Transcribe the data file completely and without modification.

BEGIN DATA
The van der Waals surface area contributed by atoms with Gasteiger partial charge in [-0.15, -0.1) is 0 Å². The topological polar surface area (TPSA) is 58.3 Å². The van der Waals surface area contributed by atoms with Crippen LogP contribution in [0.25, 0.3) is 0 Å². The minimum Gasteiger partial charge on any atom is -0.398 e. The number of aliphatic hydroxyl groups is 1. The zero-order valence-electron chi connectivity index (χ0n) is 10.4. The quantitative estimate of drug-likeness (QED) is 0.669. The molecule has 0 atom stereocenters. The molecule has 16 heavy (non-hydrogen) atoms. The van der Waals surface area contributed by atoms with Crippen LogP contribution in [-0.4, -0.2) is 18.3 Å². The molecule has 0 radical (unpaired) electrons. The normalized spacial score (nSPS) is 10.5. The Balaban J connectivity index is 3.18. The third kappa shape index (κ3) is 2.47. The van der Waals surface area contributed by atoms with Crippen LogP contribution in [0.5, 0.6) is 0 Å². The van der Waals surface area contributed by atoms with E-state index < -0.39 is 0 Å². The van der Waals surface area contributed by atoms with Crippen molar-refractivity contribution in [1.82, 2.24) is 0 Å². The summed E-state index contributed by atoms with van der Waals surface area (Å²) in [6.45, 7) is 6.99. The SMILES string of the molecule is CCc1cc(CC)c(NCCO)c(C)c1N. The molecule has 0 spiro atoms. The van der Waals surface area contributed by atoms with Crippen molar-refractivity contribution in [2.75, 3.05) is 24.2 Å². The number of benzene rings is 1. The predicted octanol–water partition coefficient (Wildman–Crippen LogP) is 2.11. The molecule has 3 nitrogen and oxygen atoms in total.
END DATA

The van der Waals surface area contributed by atoms with Gasteiger partial charge in [-0.15, -0.1) is 0 Å². The topological polar surface area (TPSA) is 58.3 Å². The van der Waals surface area contributed by atoms with Crippen LogP contribution in [0.25, 0.3) is 0 Å². The minimum Gasteiger partial charge on any atom is -0.398 e. The number of aliphatic hydroxyl groups is 1. The zero-order valence-electron chi connectivity index (χ0n) is 10.4. The quantitative estimate of drug-likeness (QED) is 0.669. The molecule has 0 atom stereocenters. The molecule has 16 heavy (non-hydrogen) atoms. The van der Waals surface area contributed by atoms with Crippen LogP contribution in [-0.4, -0.2) is 18.3 Å². The molecule has 0 radical (unpaired) electrons. The normalized spacial score (nSPS) is 10.5. The Balaban J connectivity index is 3.18. The third kappa shape index (κ3) is 2.47. The van der Waals surface area contributed by atoms with Crippen LogP contribution in [0.5, 0.6) is 0 Å². The van der Waals surface area contributed by atoms with E-state index < -0.39 is 0 Å². The van der Waals surface area contributed by atoms with Crippen molar-refractivity contribution in [1.82, 2.24) is 0 Å². The summed E-state index contributed by atoms with van der Waals surface area (Å²) in [6.45, 7) is 6.99. The SMILES string of the molecule is CCc1cc(CC)c(NCCO)c(C)c1N. The molecule has 0 spiro atoms. The van der Waals surface area contributed by atoms with Crippen molar-refractivity contribution in [2.75, 3.05) is 24.2 Å². The number of benzene rings is 1. The predicted octanol–water partition coefficient (Wildman–Crippen LogP) is 2.11. The molecule has 3 nitrogen and oxygen atoms in total.